01/05/2004. Contributed by Frank Ochieng
The follow up installment of Tarantino's ridiculously sensationalistic sword slashing cinema is welcomed by Frank with eager open arms.
Kill Bill Vol. 2 (2004). Miramax Films. 2 hours. 7 minutes. Starring: Uma Thurman, David Carradine, Michael Madsen, Daryl Hannah, Michael Parks, Gordon Liu, Bo Svenson, Jeannie Epper, Perla Honey-Jardine, Samuel L. Jackson. Directed by: Quentin Tarantino.
The wait is finally over! Several months after the release of writer-director Quentin Tarantino's blood-splattering and pulsating kinetic kung fu caper Kill Bill Vol. 1, the anticipation to the follow up installment of his ridiculously sensationalistic sword slashing cinema is welcomed with eager open arms.
In the revenge-oriented actioner Kill Bill Vol. 2, the outlandish and courageous mayhem of Tarantino's pulverizing and oddly poetic exposition continues where it left off in the original edition by steam-rolling its farfetched and flaunting escapist visual escapades to the ultimate limit. Clearly, Volume 2 is the ideal continuation to force feed this electrifying opus that manages to contain the furious excitement that whet the audience's initial thirst for skillful over-the-top stimulation the first time around.
The confrontational adventures of The Bride a.k.a. Black Mumba (Tarantino's Oscar-nominated Pulp Fiction pixie Uma Thurman) are chronicled after her resourceful and hectic handling of her vivacious adversarial assassins Vernita "Copperhead" Green (Vivica A. Fox) and O-Ren Ishii (Lucy Liu).
Now that The Bride (incidentally, we learn that her actual name is Beatrix Kiddo) has exacted her revenging rage on two of the aforementioned Deadly Viper Assassination Squad (D.i.V.A.) members that previously contributed to her intended demise, she's out to finish what she started with the remaining sadistic staff that failed to snuff her out at the alter. More importantly, The Bride/Beatrix has to wade through the likes of her sparring obstacles to reach the main target that put the tarnished bounty on her back in the first place-the elusive and tactical Bill (David Carradine).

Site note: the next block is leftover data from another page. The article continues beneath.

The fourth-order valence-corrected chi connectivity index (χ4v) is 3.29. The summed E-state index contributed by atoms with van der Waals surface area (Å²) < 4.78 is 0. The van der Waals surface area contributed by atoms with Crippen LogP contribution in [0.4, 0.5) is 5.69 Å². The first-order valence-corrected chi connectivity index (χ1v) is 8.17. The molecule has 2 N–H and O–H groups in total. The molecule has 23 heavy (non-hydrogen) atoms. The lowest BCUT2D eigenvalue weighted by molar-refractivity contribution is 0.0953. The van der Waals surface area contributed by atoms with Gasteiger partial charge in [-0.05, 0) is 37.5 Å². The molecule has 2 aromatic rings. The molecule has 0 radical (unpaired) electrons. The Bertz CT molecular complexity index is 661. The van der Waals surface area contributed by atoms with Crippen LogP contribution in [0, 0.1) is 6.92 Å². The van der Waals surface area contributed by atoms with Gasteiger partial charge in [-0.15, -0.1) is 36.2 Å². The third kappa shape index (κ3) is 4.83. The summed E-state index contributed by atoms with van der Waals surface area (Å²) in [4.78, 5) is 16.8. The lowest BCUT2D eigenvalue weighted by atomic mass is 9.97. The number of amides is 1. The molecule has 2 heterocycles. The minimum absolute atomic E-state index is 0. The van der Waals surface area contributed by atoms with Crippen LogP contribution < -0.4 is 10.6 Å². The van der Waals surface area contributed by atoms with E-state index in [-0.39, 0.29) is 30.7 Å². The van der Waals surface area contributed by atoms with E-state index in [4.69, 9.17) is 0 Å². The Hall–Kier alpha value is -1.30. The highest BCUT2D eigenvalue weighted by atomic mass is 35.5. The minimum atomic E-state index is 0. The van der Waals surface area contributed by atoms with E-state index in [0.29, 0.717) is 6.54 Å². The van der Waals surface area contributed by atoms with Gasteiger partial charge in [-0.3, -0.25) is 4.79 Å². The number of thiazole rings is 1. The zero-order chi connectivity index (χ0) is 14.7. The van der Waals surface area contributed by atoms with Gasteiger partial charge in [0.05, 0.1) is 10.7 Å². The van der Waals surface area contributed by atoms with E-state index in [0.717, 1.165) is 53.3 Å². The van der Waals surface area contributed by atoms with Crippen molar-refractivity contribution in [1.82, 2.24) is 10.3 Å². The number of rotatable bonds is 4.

Kill Bill Vol. 2 doesn't have the rampaging destruction of the cleverly choreographed fighting sequences as much as its predecessor showcased in all its glorified and goofy-minded gore. In fact, Volume 2 has more of a character-driven aura to it that resonates in terms of the tension-building moments that mount with each percolating dosage of strife.
Still, Volume 2 is undeniably invigorating and intensifying because our harried heroine The Bride/Beatrix Kiddo is determined to delve into the thick of the forbidden unknown while avenging the gruesome and gloomy past that made her the rustic and resilient hitwoman with the ugly grudge so prominent. Hence, she has become quite numbing emotionally in her delusional death-defying mode. Beatrix's idea of redemption is understandably cynical, abrupt, no nonsense, and unapologetic. Certainly the devious Bill and his cohorts stepped on the wrong scorpion to tangle with and now a heavy price must be paid for their diluted defiance.
To quickly give a background for those who haven't had a prior opportunity to see what ticked off The Bride so wickedly in Volume 1, her former boss Bill and his heartless faithful followers created an indescribable carnage in a sleepy Texas town that nearly spelled disaster for Beatrix.
The mission: electing to savagely slay Beatrix along with the attending well-wishers in the quaint, heated dusty chapel. Despite mutilating their victim with a relentless barrage of nasty beatings and a bullet to the noggin, a pregnant Beatrix miraculously survived even though she was left to perish on that deranged day.
Through sheer determination thanks to a miraculous recovery that enabled her to focus on her would-be murderers, Beatrix casually concocted a list of the subject matters that she intends to make accountable for her nightmarish misfortunes of yesteryear. Therefore, her methodical need to dispose of her villainous counterparts is essential as she makes her way down the listing until the showdown results in finally facing the bombastic Bill. The saying "hath no fury like a woman scorned" definitely applies here in the hostile case of The Bride/Beatrix and her penchant for permanent payback.
Before Beatrix can get a decent piece of Bill's scheming hide, she must first dispose of his lingering cronies. Eventually, the persistent Beatrix tracks down Bill's riff raffish brother Budd (Michael Madsen) and runs into some difficulty when Bill's sibling manages to render her defenseless by seizing her lucky samurai sword.
Soon, Budd manhandles Beatrix as she finds herself buried alive in a confining coffin. While looking to escape her current dilemma in that underground claustrophobic container, we're treated to the flashback reminisces of Beatrix's intricate detailed training with her masterful Chinese kung fu mentor Pei Mei (Gordon Liu).